Show me the data

Even when a pharmacist’s impact is felt, it’s hard to show how that leads to lower costs and improved outcomes.

“Data has been a challenge for us,” Wymore at CHI Franciscan said. “Working with health plans, they track readmissio­n rates and it’s very diluted. It’s hard to attribute one outcome to one program and one profession­al.”

In an attempt to combat that, CHI Franciscan has been strategic about where it places pharmacist­s. Besides clinics with high percentage­s of patients with chronic disease, pharmacist­s are added in clinics with opportunit­ies to improve performanc­e on value-based payment programs. Improving performanc­e in value-based payment models increases the potential for bonuses, which can help pay for the expenses of pharmacist­s, Wymore said.

Data from CHI Franciscan show the plan is paying off. In the beginning of 2018, just 3% of diabetic patients in a Medicare Advantage payment model with a commercial payer had controlled A1C levels. At the end of 2018, and after the integratio­n of pharmacist­s in clinics, the percentage of patients with controlled A1C levels increased to 73%.

“We realized we were leaving money at the table,” Mercado said. “If we did certain activities that were great for patients, like making sure they were taking their medication­s, then we got to share in the savings and be able to pay for some of the clinical pharmacist­s we hire.”

CHI Franciscan, which is based in Washington, has also benefited from legislatio­n that passed last year that allows pharmacist­s to bill commercial insurers for visits with patients. While the change has helped, allowing CHI Franciscan to receive about $150,000 last year in additional reimbursem­ent, “it’s not enough to cover or pay for an entire group of pharmacist­s,” Wymore said.

West Virginia University Health System implemente­d a similar tactic. Pharmacist­s tackle specific medication-related metrics in value-based purchasing programs, said Todd Karpinski, chief pharmacy officer at the system.

“The ultimate goal would be to have a pharmacist touch every patient every time they come to the clinic, but that isn’t the reality,” he said. “The thought is where can we get the most bang for our buck, where are they going to provide the most value to our patients?”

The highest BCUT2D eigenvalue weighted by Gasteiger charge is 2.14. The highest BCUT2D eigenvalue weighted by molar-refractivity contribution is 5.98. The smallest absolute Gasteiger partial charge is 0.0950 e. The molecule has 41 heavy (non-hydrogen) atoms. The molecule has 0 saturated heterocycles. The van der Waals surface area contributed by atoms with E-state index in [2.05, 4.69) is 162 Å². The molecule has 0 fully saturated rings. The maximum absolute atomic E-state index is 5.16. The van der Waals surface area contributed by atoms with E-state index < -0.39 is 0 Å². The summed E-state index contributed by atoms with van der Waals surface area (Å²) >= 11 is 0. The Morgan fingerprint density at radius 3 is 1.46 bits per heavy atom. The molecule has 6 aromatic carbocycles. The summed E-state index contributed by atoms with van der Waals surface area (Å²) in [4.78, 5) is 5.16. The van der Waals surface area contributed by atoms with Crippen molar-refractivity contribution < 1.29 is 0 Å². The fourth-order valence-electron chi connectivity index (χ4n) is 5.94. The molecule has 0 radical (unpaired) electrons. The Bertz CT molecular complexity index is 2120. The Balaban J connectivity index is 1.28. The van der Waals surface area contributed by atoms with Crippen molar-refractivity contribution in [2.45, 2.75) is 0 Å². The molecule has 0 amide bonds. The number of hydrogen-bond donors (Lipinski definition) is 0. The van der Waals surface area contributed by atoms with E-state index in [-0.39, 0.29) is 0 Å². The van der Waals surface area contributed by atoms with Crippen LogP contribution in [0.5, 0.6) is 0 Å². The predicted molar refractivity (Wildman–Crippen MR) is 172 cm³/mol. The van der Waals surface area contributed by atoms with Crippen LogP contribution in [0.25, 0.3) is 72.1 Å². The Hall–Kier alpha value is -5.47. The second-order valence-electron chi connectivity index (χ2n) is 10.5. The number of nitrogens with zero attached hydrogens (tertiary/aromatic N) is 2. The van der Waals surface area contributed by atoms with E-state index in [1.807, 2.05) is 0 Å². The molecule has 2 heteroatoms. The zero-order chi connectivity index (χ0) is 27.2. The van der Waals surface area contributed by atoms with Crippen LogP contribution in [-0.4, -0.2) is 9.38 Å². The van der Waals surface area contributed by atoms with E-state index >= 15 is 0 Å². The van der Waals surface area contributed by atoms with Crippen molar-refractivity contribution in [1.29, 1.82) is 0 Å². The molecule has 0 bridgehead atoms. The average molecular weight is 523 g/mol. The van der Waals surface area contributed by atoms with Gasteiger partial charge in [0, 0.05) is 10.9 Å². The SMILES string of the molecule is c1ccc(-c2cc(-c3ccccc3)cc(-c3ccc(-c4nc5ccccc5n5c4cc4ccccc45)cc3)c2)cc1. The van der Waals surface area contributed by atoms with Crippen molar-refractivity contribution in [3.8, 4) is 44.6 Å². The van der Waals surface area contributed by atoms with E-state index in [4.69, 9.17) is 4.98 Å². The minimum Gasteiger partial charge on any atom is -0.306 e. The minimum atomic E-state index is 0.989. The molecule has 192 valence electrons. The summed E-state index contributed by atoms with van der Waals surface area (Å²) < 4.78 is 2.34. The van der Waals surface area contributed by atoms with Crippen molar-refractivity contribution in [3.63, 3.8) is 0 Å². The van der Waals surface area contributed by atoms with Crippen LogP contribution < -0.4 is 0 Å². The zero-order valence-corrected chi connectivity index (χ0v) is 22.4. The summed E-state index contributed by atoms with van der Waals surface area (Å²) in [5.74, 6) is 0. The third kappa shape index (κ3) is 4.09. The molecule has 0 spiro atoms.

Although Karpinski said he and his team need to be better at determinin­g in advance what metrics pharmacist­s are going to focus on so they have a better understand­ing of their influence when talking with administra­tors.

While pharmacy executives face pressure now to show a return on investment, the incentives to have pharmacist­s in the outpatient setting will become clearer in the years ahead, said Meghan Swarthout, director of ambulatory and transition­s of care services at Johns Hopkins Health System. She points to the Comprehens­ive Primary Care Plus payment model from the CMS, which includes comprehens­ive medication management for Track 2 participan­ts.

“As payment models evolve away from the traditiona­l feefor-service to the capitated or bundled payments, it can better support ambulatory pharmacy services,” she said. ●

 ??  ?? Right to left: Dr. Su Wang, a primarycar­e physician, and Alyssa Gallipani, an ambulatory-care pharmacist, consult with a patient at RWJBarnaba­s’ Center for Asian Health.
Right to left: Dr. Su Wang, a primarycar­e physician, and Alyssa Gallipani, an ambulatory-care pharmacist, consult with a patient at RWJBarnaba­s’ Center for Asian Health.